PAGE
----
Taps & Moses: International Topsprayer
Generally in graffiti, trains are the most respected canvas you can leave your mark on and despite it being a rare sighting in Melbourne [it still goes on though], in other countries across the globe, it is still regularly seen. For a lot of writers, bombing trains isn’t a regular, night to night thing, but Taps and Moses decided to take it that little bit further between 2008 – 2010 and bomb 1000 trains in as many days. With a lot of burners ended up on the internet these days, it’s nice to see that a couple of writers have gone out and decided to publish a book on their travels.
It should be noted that this collection is of nothing but trains, no canvas’, no walls, nothing but trains, that’s nearly 300 pages of all train action. While that may sound limiting, it couldn’t be further from the truth. This is an astounding collection of pieces by both artists and some of their friends, with no two being the same. Opening it up for the first time, I was shocked at how much these two did in that time, I skipped the words and just kept flipping through the pages, just to see what these guys came up with next. At times the volume and range of pieces throughout this book makes it feel like more of a blackbook rather than a collection spread over a few years. While maintaining the fun European style, both writers step outside their comfort zones many times throughout the time period, while even not really doing tradition graffiti also. If you’re ever looking for new ways to push your pieces, this is the book to go through, it will cure your writers block.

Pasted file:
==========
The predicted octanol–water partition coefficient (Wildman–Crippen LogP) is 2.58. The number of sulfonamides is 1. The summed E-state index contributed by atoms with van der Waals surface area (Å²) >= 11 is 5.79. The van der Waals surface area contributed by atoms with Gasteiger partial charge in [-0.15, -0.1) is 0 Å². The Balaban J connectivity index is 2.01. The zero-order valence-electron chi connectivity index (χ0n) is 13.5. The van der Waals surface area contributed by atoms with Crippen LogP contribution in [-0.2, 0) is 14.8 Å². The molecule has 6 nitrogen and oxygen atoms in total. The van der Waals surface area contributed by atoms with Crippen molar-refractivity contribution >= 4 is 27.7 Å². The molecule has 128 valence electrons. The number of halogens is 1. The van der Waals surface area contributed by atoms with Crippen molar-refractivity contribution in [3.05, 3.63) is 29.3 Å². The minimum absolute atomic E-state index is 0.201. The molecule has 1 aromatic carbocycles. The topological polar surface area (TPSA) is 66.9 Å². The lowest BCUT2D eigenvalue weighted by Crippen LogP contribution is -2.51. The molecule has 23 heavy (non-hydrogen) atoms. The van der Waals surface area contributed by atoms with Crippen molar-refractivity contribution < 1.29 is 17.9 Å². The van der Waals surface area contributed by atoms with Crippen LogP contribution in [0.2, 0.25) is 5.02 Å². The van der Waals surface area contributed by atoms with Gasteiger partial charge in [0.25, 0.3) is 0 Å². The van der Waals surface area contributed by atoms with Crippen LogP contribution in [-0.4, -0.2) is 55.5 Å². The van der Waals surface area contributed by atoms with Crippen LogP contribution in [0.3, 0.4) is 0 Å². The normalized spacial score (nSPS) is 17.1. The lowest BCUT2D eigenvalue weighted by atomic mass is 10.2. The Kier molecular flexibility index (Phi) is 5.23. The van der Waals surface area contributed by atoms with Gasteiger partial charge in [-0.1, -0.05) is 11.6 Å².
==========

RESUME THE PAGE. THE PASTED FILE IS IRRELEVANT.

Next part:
But it’s not all in the pictures here, the book has thankfully been translated into English and the stories from page to page are just as interesting as the pieces. They’re funny, insightful and full of all them good things that make you wanna get up and travel. Anything can happen overseas, let along if you’re painting trains religiously, and some of the stories accompanying these pieces are definitely worth the purchase alone. Whether it’s about the Italian parliament publically stating that its cheaper the clean their trains then enhance security or their adventures through some of the Brazilian favela’s, you never really know where these guys went next or what will happen to them. It’s a great mixture of getting a look into graffiti globally and the drive some writers have just to get that photo, a rare find amongst other publications.
I picked this one up for Christmas at Villain, but they’ve since sold out, but having visited This Is It, GIANT and Obese in the passed week [which made me realise I should do a review already!], I’ve seen that it’s available there also ranging from $45 – $50, if you’re a graffiti kind of person, then you probably own or have heard of this book, definately worth the purchase.